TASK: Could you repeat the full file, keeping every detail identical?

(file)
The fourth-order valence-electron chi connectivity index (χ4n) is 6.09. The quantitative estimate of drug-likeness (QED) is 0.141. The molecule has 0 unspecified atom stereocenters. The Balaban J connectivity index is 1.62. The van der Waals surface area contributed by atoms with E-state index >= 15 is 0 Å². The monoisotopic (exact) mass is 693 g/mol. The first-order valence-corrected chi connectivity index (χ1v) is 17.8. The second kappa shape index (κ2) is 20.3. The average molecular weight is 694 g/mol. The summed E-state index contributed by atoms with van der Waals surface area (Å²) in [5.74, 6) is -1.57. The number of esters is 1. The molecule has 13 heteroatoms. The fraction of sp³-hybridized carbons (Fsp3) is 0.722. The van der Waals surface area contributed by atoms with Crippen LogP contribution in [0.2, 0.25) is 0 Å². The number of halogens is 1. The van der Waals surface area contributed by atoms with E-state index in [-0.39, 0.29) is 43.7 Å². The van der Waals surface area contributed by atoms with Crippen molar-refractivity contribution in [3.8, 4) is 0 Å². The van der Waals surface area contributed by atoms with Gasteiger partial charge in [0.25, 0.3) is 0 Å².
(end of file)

The fourth-order valence-electron chi connectivity index (χ4n) is 6.09. The quantitative estimate of drug-likeness (QED) is 0.141. The molecule has 0 unspecified atom stereocenters. The Balaban J connectivity index is 1.62. The van der Waals surface area contributed by atoms with E-state index >= 15 is 0 Å². The monoisotopic (exact) mass is 693 g/mol. The first-order valence-corrected chi connectivity index (χ1v) is 17.8. The second kappa shape index (κ2) is 20.3. The average molecular weight is 694 g/mol. The summed E-state index contributed by atoms with van der Waals surface area (Å²) in [5.74, 6) is -1.57. The number of esters is 1. The molecule has 13 heteroatoms. The fraction of sp³-hybridized carbons (Fsp3) is 0.722. The van der Waals surface area contributed by atoms with Crippen LogP contribution in [0.2, 0.25) is 0 Å². The number of halogens is 1. The van der Waals surface area contributed by atoms with E-state index in [-0.39, 0.29) is 43.7 Å². The van der Waals surface area contributed by atoms with Crippen molar-refractivity contribution in [3.8, 4) is 0 Å². The van der Waals surface area contributed by atoms with Gasteiger partial charge in [0.25, 0.3) is 0 Å².